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Homeopathy – the legal view

During recent months the critics of homeopathy have raised their voices repeatedly. Usually they come from doctors or scientists. Now the legal profession seems to join the chorus.

An Australian barrister and professor of law has published an analysis of “a series of criminal, civil, disciplinary and coronial decisions from difference countries in relation to homeopathic medicine where outcomes have been tragic”1. He argues that “there is an urgent need for reflection and response within the health sector generally, consumer protection authorities, and legal policy-makers about the steps that should be taken to provide community protection from dangerous homeopathic practice”1.

Crucially, this lawyer asks whether homeopathy can ever be registered alongside other healthcare professionals. Here is his answer in full:


“Until such time as homoeopathy can scientifically justify its fundamental tenets, which seems inconceivable by measures such as objective peer review, double blind testing and proper replication of processes and outcomes, it cannot be said that its claims for therapeutic efficacy can be justifiable. This leaves the profession not just exposed to criticisms, such as were enunciated in the cases referred to above, but potentially open to consumer protection actions directed toward whether its representations are false, misleading and deceptive, to civil litigation when its promises have not been fulfilled, and especially when persons have died, and to criminal actions in respect of the financial advantage that is obtained by its practitioners from their representations.

The distressing cases referred to here which led to avoidable deaths and the multiple accusations levelled against homoeopathy require of the profession at least a formal repudiation of the practitioners concerned and of those with a similar approach to health care. In addition, they demand an unequivocal response that homoeopathy will discipline its own in a robust and open way. If the profession is to acquire any scientific credibility, which is difficult to conceive of, the deaths to which homoeopathy has contributed, as described in this column, also require that homoeopathy actively generate a defensible research basis that justifies its claims to efficacy of outcome for its patients. It is only then that the claims of the medical establishment that homoeopathy is a dangerous and too often a lethal form of quackery will be able to be contested rationally. In the meantime, it is timely to consider further the status that homoeopathy has within the general and health care communities and whether that status can be scientifically, ethically or legally justified”.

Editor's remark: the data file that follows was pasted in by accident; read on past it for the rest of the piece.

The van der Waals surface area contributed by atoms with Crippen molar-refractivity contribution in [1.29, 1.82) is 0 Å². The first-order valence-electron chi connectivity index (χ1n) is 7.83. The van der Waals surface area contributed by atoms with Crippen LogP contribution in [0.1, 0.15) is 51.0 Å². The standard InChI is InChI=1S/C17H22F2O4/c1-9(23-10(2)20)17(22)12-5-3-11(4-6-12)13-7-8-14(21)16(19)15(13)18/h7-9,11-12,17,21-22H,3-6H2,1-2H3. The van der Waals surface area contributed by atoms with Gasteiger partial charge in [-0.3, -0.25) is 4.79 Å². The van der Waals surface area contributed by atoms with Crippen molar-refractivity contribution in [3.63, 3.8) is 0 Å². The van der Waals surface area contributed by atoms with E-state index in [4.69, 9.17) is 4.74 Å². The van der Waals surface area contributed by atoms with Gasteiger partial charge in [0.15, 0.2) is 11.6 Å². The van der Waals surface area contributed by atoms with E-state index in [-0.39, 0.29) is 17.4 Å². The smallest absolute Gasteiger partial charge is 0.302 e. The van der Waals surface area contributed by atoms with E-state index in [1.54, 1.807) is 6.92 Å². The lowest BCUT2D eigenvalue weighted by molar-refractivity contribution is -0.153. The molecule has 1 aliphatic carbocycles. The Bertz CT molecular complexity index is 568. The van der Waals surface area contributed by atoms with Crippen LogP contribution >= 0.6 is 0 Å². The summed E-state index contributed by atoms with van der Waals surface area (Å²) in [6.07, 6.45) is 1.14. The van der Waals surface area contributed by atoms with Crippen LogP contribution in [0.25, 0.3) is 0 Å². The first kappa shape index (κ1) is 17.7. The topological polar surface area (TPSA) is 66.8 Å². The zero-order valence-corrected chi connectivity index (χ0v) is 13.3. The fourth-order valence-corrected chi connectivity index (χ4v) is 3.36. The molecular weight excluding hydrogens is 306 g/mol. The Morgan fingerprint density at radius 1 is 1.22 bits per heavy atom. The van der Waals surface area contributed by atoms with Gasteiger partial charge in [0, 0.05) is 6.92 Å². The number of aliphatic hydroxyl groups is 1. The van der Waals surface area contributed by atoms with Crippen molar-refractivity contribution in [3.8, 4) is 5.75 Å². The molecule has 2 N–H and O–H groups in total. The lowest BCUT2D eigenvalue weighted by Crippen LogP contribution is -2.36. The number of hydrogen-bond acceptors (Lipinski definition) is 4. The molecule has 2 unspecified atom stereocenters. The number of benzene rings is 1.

I believe this legal view to be significant. The persistent calls from concerned scientists for sound evidence have hardly been taken seriously. Homeopaths tended to respond by producing unconvincing or cherry-picked data. Perhaps the legal aspects and threats will have more success. The most recent development in this context is a class action lawsuit against the world’s largest manufacturer of homeopathic remedies for making unsubstantiated claims and for selling products which contain nothing2.

I would not be surprised to hear that such examples motivate British consumers to consider similar actions.

Reference List:

  (1)   Freckelton I. Death by homoeopathy: issues for civil, criminal and coronial law and for health service policy. J Law Med 2012; 19:454-478.

  (2)   Martel I. Class action lawsuit filed against homeopathy manufacturer Boiron and Shoppers Drug Mart. 2012; [accessed 16-04/2012].